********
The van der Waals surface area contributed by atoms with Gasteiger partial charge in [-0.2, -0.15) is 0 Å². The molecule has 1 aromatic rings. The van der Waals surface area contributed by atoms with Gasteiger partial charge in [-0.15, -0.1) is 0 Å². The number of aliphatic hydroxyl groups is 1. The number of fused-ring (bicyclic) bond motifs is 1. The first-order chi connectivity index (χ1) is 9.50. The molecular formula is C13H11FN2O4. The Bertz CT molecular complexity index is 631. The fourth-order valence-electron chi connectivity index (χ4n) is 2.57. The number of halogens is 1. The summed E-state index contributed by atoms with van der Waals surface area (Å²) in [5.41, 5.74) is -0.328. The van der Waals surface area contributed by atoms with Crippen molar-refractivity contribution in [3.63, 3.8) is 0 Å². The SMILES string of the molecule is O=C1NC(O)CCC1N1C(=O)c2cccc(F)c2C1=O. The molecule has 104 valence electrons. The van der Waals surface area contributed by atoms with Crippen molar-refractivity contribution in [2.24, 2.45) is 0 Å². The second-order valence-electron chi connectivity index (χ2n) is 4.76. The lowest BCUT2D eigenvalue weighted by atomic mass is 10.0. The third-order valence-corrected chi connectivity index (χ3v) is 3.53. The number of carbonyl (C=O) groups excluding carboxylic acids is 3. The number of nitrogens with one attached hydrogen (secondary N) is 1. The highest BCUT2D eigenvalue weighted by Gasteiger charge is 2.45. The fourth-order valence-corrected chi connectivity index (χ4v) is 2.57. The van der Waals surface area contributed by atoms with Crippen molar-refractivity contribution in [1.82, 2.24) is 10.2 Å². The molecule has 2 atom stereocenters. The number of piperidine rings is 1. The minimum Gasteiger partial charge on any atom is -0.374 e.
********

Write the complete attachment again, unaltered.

The van der Waals surface area contributed by atoms with Gasteiger partial charge in [-0.2, -0.15) is 0 Å². The molecule has 1 aromatic rings. The van der Waals surface area contributed by atoms with Gasteiger partial charge in [-0.15, -0.1) is 0 Å². The number of aliphatic hydroxyl groups is 1. The number of fused-ring (bicyclic) bond motifs is 1. The first-order chi connectivity index (χ1) is 9.50. The molecular formula is C13H11FN2O4. The Bertz CT molecular complexity index is 631. The fourth-order valence-electron chi connectivity index (χ4n) is 2.57. The number of halogens is 1. The summed E-state index contributed by atoms with van der Waals surface area (Å²) in [5.41, 5.74) is -0.328. The van der Waals surface area contributed by atoms with Crippen molar-refractivity contribution in [3.63, 3.8) is 0 Å². The SMILES string of the molecule is O=C1NC(O)CCC1N1C(=O)c2cccc(F)c2C1=O. The molecule has 104 valence electrons. The van der Waals surface area contributed by atoms with Crippen molar-refractivity contribution in [2.24, 2.45) is 0 Å². The second-order valence-electron chi connectivity index (χ2n) is 4.76. The lowest BCUT2D eigenvalue weighted by atomic mass is 10.0. The third-order valence-corrected chi connectivity index (χ3v) is 3.53. The number of carbonyl (C=O) groups excluding carboxylic acids is 3. The number of nitrogens with one attached hydrogen (secondary N) is 1. The highest BCUT2D eigenvalue weighted by Gasteiger charge is 2.45. The fourth-order valence-corrected chi connectivity index (χ4v) is 2.57. The van der Waals surface area contributed by atoms with Crippen molar-refractivity contribution in [1.82, 2.24) is 10.2 Å². The molecule has 2 atom stereocenters. The number of piperidine rings is 1. The minimum Gasteiger partial charge on any atom is -0.374 e.